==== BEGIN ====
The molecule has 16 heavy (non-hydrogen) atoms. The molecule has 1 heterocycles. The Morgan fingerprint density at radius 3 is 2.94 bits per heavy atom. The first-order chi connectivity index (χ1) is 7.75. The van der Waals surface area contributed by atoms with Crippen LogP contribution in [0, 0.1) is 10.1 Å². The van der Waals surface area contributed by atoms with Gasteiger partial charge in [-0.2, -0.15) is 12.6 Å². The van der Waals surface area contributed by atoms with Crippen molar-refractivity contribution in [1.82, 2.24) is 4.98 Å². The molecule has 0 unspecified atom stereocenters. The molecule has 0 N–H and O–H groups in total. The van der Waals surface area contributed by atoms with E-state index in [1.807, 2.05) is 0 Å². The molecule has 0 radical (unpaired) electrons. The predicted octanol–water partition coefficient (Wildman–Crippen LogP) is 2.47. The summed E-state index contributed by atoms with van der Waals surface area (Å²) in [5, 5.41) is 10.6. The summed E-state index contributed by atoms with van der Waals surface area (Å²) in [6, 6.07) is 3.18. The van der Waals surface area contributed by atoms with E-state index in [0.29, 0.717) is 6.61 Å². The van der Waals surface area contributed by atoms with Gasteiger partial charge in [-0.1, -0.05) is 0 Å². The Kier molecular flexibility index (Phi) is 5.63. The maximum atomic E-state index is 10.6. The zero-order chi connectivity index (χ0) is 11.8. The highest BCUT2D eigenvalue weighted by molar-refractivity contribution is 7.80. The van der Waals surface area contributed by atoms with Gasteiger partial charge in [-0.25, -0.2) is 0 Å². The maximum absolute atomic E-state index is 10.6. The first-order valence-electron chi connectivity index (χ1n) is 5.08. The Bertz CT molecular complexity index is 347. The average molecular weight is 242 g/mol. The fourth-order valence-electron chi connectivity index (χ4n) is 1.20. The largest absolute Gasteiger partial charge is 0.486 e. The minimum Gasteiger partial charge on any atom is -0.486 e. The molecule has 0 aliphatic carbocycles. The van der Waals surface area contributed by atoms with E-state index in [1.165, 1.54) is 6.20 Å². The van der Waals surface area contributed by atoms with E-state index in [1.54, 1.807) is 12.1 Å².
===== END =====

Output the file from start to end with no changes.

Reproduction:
The molecule has 16 heavy (non-hydrogen) atoms. The molecule has 1 heterocycles. The Morgan fingerprint density at radius 3 is 2.94 bits per heavy atom. The first-order chi connectivity index (χ1) is 7.75. The van der Waals surface area contributed by atoms with Crippen LogP contribution in [0, 0.1) is 10.1 Å². The van der Waals surface area contributed by atoms with Gasteiger partial charge in [-0.2, -0.15) is 12.6 Å². The van der Waals surface area contributed by atoms with Crippen molar-refractivity contribution in [1.82, 2.24) is 4.98 Å². The molecule has 0 unspecified atom stereocenters. The molecule has 0 N–H and O–H groups in total. The van der Waals surface area contributed by atoms with E-state index in [1.807, 2.05) is 0 Å². The molecule has 0 radical (unpaired) electrons. The predicted octanol–water partition coefficient (Wildman–Crippen LogP) is 2.47. The summed E-state index contributed by atoms with van der Waals surface area (Å²) in [5, 5.41) is 10.6. The summed E-state index contributed by atoms with van der Waals surface area (Å²) in [6, 6.07) is 3.18. The van der Waals surface area contributed by atoms with E-state index in [0.29, 0.717) is 6.61 Å². The van der Waals surface area contributed by atoms with Gasteiger partial charge in [-0.1, -0.05) is 0 Å². The Kier molecular flexibility index (Phi) is 5.63. The maximum atomic E-state index is 10.6. The zero-order chi connectivity index (χ0) is 11.8. The highest BCUT2D eigenvalue weighted by molar-refractivity contribution is 7.80. The van der Waals surface area contributed by atoms with Gasteiger partial charge in [-0.25, -0.2) is 0 Å². The maximum absolute atomic E-state index is 10.6. The first-order valence-electron chi connectivity index (χ1n) is 5.08. The Bertz CT molecular complexity index is 347. The average molecular weight is 242 g/mol. The fourth-order valence-electron chi connectivity index (χ4n) is 1.20. The largest absolute Gasteiger partial charge is 0.486 e. The minimum Gasteiger partial charge on any atom is -0.486 e. The molecule has 0 aliphatic carbocycles. The van der Waals surface area contributed by atoms with E-state index in [1.165, 1.54) is 6.20 Å². The van der Waals surface area contributed by atoms with E-state index in [1.54, 1.807) is 12.1 Å².